The results of the survey on the quality of ‘118’ numbers reveal constant quality with respect to the old numbers

Paris, 30 November 2006

ARCEP is publishing today the results of its survey conducted in October-November 2006 on the quality of ‘118’ numbers for directory services. What is the situation one year after their introduction? Global quality has been maintained and the offer diversified.

ARCEP monitors the quality of directory services

In 2005, ARCEP began monitoring the quality of directory services in order to measure the effects of the replacement of the old numbers (12, 712, 612, 222, etc.) with ‘118’ numbers. Three studies have been conducted to date.

The first was conducted in October 2005, before the introduction of ‘118’ numbers in order to create a quality reference based on the performance of the old directory services numbers.

In March 2006 (prior to the closure of the old numbers), a second survey was conducted on the ‘118’ numbers available at the time. The numbers tested represented about 15% of the market and the results showed that the quality of the ‘118’ numbers was equivalent to that of the old numbers. However, this result had to be verified once the new numbers were well established, once the number 12 had been definitively closed on 3 April 2006.

And so, a third survey was held in October-November 2006 covering eighteen ‘118’ numbers. The purpose of this study, which was conducted by TNS-Sofres, was to identify any changes in quality following the establishment of ‘118’ numbers and the evolution of the market. We are publishing these results today.

The results of the study of October-November 2006: global service quality maintained

An examination of the results of this survey shows that the overall quality of directory services has been preserved since the opening of ‘118’ numbers in November 2005 and the closure of the old numbers in April 2006. However, some strong disparities do exist:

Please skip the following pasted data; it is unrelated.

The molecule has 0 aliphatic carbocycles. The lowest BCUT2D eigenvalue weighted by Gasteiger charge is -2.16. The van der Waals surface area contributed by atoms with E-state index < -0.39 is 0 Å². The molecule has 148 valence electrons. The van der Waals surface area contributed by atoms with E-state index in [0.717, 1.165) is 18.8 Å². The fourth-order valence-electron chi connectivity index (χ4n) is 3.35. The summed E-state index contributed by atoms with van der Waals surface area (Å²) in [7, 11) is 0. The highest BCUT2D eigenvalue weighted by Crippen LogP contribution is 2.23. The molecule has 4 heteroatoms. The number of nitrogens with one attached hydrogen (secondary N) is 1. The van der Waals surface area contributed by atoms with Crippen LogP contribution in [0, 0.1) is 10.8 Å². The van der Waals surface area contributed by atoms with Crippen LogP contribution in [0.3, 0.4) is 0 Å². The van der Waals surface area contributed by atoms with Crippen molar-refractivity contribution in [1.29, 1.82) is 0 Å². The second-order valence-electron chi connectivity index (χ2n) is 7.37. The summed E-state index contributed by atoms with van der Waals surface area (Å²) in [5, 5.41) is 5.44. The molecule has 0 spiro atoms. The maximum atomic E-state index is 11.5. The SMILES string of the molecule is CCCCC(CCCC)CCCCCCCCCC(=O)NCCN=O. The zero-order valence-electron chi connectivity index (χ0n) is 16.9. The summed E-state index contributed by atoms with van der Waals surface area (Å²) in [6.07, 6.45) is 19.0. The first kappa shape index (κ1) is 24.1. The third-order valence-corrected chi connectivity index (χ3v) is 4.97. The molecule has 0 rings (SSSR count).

- First, the new services accessible via ‘118’ numbers are faster overall than those offered via the old numbers: the increase in speed observed in March 2006 is confirmed following the increase in the number of calls to the new numbers.

- Plus, the availability of ‘118’ numbers services continues to be excellent (98% availability on average), despite the increase in activity which led the numbers to handle many more calls than in the spring. This responsiveness is seen across the board for the most important numbers. However, it appears that some ‘118’ numbers suffer from lower availability and processing times which are significantly longer than the average.

- Last, concerning precision, the increase in use of the ‘118’ numbers after 3 April 2006 has led to a slight decline in the precision rates of several services which are used extensively by consumers. The market’s precision rate is 87% now compared with 88% for the ‘118’ numbers tested in March 2006.

Still, some numbers stand out for their improving precision rate, where as other, very well-known, numbers show a more noticeable decline.

The results of new players which have appeared on the scene since April 2006 are variable depending on the operator and the number; some services are more precise, but suffer from availability and speed problems, whereas others guarantee rapid access to their service although they don’t necessarily shine for their precision.

We should note that ARCEP’s survey does not evaluate the perceived quality of services and that the results need to be completed with other more subjective evaluations.

Market evolutions

One year after the introduction of ‘118’ numbers, the directory services market is concentrating around four main numbers, completed with other services—whether specialised or not—having more modest traffic. These other services stimulate the market and expand the range of services offered to consumers. In this respect, ARCEP points out that new ‘118’ numbers continue to be assigned and put in service.

This market will continue to evolve in coming months in order to adapt to new usages. The closure of the number ‘12’ and other old numbers led to a sharp drop in the number of calls (by about 27%), but use from cell phones is growing, giving consumers access to new functions (SMS, maps, etc.).

A new survey will be held in 2007

ARCEP will hold a fourth survey on the quality of directory services in 2007.

Linked documents

Smiley The survey is available for downloading on ARCEP’s web site (pdf - 113 Ko) Smiley Smiley

SmileyMajor ‘118’ number charges, and a review of their evolution, are available for consultation on the site: Smiley Smiley